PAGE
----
We woke up early, for a long day towards Sheki. We drive past the mountains and try to find the village Ivanovka. In the middle
of vast, rolling cornfields is still a real kolkhoz. This Soviet era dating
village is still inhabited by Russians, the 'Molokani'. The adherents of this
religion, founded in the 19th century, were exiled to the Caucasus by Tsar
Nicholas from Russia. A visit to this village is a step back in time. It seems
like you are walking through a Russian village fifty years ago. Picturesque
houses under the birch trees, blond children, men with beards, horse-drawn
carriage through the village and the village center where they ride in old
Volga's and Lada's to do some shopping; a world of difference to the mundane
Baku. You should be open to it, but absolutely worth a visit.
We drive to Gabala, a city with a rich past.
This was one of the main cities in the ancient Albania, one of the great empire
of the Caucasus (and nothing to do with the modern European Albania). The old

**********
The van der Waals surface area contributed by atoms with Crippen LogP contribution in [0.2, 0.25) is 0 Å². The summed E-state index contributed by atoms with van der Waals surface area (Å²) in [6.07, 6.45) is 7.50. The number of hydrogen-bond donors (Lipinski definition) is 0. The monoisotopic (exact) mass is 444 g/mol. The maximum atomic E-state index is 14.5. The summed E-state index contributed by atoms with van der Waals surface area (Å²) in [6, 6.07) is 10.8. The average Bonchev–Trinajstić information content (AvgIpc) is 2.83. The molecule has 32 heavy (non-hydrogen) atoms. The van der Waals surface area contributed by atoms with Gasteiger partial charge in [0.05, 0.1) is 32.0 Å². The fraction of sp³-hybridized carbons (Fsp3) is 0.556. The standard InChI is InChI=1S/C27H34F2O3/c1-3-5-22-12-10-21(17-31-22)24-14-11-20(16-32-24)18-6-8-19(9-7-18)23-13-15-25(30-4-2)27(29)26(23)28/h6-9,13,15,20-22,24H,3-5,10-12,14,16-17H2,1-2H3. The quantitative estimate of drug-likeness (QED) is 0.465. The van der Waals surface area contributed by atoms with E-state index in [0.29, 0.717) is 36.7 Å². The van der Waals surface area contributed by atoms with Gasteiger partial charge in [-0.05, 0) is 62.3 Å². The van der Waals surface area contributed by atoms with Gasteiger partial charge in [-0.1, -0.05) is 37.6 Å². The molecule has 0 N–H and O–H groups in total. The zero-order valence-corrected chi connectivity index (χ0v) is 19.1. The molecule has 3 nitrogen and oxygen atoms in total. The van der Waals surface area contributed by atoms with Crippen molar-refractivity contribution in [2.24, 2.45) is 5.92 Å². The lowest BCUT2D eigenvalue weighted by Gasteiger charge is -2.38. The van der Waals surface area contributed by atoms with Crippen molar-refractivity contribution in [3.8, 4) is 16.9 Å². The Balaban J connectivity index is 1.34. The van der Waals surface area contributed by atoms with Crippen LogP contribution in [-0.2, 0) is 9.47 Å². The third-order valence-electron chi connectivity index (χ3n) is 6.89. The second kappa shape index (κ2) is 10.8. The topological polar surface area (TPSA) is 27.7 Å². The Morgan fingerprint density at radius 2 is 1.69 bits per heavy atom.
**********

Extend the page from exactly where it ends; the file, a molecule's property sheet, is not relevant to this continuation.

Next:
Albania was one of the oldest Christian nations in the world. We visit an old
Albenian ‘Jotari’ church in the village Nic. This church is the center of the
Udi minority, from whom most live in Nic.
We also visit the excavations of ancient Gabala,
where archealogists from Azerbaijan, but also from South Korea, are working
hard to expose the old city.
We drive further through the countryside of
Azerbaijan. Not spectacular, but still very nice to see the traditional country
life. Man and women in the fields which
stretch as far as the eye is able to see, no fences, ideal for many grassland
Finally we arrive in Sheki, one of highlights
of a trip to Azerbaijan. I stay in a charming, old caravanserai and visit the
charming little town. On the outskirts of the town is the Khan’s palace, lavishly
decorated inside. Not far away is also an old Albenian church.
Overall a lovely trip through a hardly visited
country. While Georgia and Armenia are welcoming more and more tourists,
Azerbaijan remains the great unknown country of the Caucasus region. From the
foreigners visiting the country, only 1% is tourist, the rest is business traffic.
Nevertheless, a visit of a few days, are definitely worth it and a nice
addition to a trip to the other two Caucasus countries.
Wim van Ginkel, June 2015